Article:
Imagine a school where dozens of students of different ages engage with multiple teachers in the same room. Some tackle art or technology projects while others work on computer-based lessons and interact with teachers and peer tutors. There are no letter grades, but students are instead assessed by tests that can be retaken, personalized evaluations, and portfolios of original work. Such are some ideas for the classroom of the future—which might not be far off—as envisioned by Salman Khan, a former hedge fund analyst turned education innovator and author of The One World Schoolhouse: Education Reimagined. In 2008, he founded Khan Academy, a California-based nonprofit focused on improving and expanding access to education through a range of videos, software programs, and other resources. Khan recently spoke with U.S. News about how technology and different teaching models can play a role in engaging students. Excerpts:
What's the extent of Khan Academy's reach?
Today it's a collection of videos, software, exercises, dashboards used by over 6 million students every month. And it's primarily covering today kind of K-16—university-level math plus sciences, but it's starting to have some humanities as well. On actual classrooms that are using Khan Academy, the ones that we're aware of looking at our data, there's about 20,000. There's [roughly] 50 that we're working directly with. And that's growing every day.
What are the educational benefits?
One thing that we struggled with when we went district-wide is that every teacher was using it to different degrees. So there's inconsistent kind of uses, which has been actually a good data point. We saw a strong correlation between students achieving proficiency on Khan Academy and doing well on third-party assessments. The more that they were using this in the classroom, the better they seemed to do.
What's your vision of a school of the future?
There's Summit, which is a charter network. I've been pretty excited by some of what they're starting to pilot. It's very rough…but it's getting better every week. Math time, which is two hours, is 200 kids, seven teachers. They set their goal. They have resources—Khan Academy is probably, I guess, their main resource but they have others—to try to learn it. If they have trouble, then their peers, the teachers literally run a tutoring bar like the Genius Bar at Apple. There's constantly these project seminars running, and [students] literally sign up for them, they opt into them. It's a very self-directed, owned-by-the-student, competency-based type of school.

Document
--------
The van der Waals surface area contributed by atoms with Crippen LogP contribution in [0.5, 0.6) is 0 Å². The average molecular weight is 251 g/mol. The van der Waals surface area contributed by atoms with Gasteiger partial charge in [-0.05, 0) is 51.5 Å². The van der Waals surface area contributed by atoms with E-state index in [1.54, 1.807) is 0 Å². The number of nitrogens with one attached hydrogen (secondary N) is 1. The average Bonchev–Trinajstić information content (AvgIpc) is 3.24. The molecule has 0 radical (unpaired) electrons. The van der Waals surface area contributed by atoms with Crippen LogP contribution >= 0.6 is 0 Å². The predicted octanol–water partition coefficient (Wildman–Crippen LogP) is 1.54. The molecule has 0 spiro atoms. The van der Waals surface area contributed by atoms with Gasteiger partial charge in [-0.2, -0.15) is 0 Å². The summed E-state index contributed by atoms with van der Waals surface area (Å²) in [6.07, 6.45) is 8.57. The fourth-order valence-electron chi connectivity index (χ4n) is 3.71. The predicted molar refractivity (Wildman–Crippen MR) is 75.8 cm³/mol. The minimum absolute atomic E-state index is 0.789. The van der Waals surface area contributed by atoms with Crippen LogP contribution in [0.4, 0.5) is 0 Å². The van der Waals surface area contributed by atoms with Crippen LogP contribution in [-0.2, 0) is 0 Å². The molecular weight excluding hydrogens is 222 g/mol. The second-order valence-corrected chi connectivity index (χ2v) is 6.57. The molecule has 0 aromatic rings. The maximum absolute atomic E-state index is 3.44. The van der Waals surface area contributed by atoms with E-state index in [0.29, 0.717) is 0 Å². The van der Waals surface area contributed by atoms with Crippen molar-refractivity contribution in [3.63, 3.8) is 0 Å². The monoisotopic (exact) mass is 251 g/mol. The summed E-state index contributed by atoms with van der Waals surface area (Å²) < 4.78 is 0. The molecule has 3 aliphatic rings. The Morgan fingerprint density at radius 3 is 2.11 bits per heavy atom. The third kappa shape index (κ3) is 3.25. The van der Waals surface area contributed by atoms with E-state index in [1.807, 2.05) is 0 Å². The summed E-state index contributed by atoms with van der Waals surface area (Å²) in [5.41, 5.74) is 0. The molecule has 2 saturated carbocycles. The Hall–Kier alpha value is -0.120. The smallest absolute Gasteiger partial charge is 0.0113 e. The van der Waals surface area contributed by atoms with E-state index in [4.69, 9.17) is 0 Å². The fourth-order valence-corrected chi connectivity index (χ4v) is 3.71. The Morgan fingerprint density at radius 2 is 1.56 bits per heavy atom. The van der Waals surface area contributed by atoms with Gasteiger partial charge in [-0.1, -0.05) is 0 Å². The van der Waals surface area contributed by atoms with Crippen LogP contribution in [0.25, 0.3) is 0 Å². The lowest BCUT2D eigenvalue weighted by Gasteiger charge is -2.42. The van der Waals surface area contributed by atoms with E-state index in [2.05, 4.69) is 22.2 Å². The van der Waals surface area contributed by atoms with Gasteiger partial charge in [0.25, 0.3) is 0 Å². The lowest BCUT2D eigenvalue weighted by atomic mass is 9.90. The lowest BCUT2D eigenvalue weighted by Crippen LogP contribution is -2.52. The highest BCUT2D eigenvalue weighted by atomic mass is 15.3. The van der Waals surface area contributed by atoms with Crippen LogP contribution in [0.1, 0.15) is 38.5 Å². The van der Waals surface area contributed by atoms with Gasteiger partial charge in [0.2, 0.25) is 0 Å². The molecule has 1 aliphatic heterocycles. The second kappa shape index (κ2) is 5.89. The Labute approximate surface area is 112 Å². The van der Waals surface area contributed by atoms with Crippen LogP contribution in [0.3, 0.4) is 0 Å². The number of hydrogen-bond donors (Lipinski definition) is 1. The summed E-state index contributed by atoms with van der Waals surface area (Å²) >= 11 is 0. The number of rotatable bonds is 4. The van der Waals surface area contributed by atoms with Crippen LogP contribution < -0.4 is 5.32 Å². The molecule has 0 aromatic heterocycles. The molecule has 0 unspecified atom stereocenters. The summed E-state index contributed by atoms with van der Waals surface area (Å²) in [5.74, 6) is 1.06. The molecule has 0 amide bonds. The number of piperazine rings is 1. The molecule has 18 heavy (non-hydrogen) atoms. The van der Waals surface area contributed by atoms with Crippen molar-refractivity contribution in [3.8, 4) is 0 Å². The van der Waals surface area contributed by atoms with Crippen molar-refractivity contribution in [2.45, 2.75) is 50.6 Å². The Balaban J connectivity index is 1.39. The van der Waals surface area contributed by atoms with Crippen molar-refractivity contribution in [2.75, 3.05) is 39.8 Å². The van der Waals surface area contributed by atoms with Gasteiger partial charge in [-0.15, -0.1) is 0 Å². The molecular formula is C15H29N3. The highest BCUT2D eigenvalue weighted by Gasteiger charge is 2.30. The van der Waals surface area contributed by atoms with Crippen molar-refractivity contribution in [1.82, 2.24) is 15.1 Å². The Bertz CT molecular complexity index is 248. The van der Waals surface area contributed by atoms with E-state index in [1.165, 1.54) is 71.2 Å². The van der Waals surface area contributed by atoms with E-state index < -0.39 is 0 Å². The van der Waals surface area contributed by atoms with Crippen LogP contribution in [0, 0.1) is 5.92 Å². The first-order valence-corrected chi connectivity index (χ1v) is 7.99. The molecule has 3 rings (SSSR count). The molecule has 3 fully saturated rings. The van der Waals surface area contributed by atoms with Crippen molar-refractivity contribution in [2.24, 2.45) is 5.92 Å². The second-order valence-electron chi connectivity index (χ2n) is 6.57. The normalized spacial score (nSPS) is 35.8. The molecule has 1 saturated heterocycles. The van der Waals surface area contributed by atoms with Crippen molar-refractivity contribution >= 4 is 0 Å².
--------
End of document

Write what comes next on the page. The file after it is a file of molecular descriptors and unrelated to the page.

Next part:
With online education, do you worry about losing the human element of teachers and students interacting?
No, this introduces the teacher-student element into the classroom. This is introducing interactivity—interactivity not with computers, interactivity with humans. It's removing passivity. The thing that excites me most is when I see kids tutor each other; when I see students literally view a teacher as their friend that they want to work with, who they trust, who trusts them; when I see students take ownership of their own learning.
In your book, you note that American students are lagging in science and math proficiency. How do we address this?
The one thing that I think could be most systemically important is literally moving to a competency-based model, K-16. What type of a model do we have now if it's not competency-based? It's based on you sitting in a chair. A significant chunk of our kids, they're not learning anything. I would blame the system more than any individual actor here. And so if you move to a competency-based model, at least it becomes more apparent. But where America is very good—more than any country, especially any large country—is it has a culture of entrepreneurship and creativity and innovation and risk-taking that no one else has. That is why, despite everyone being afraid of everyone else being able to do algebra better than us, we still are the center mass of STEM of the world.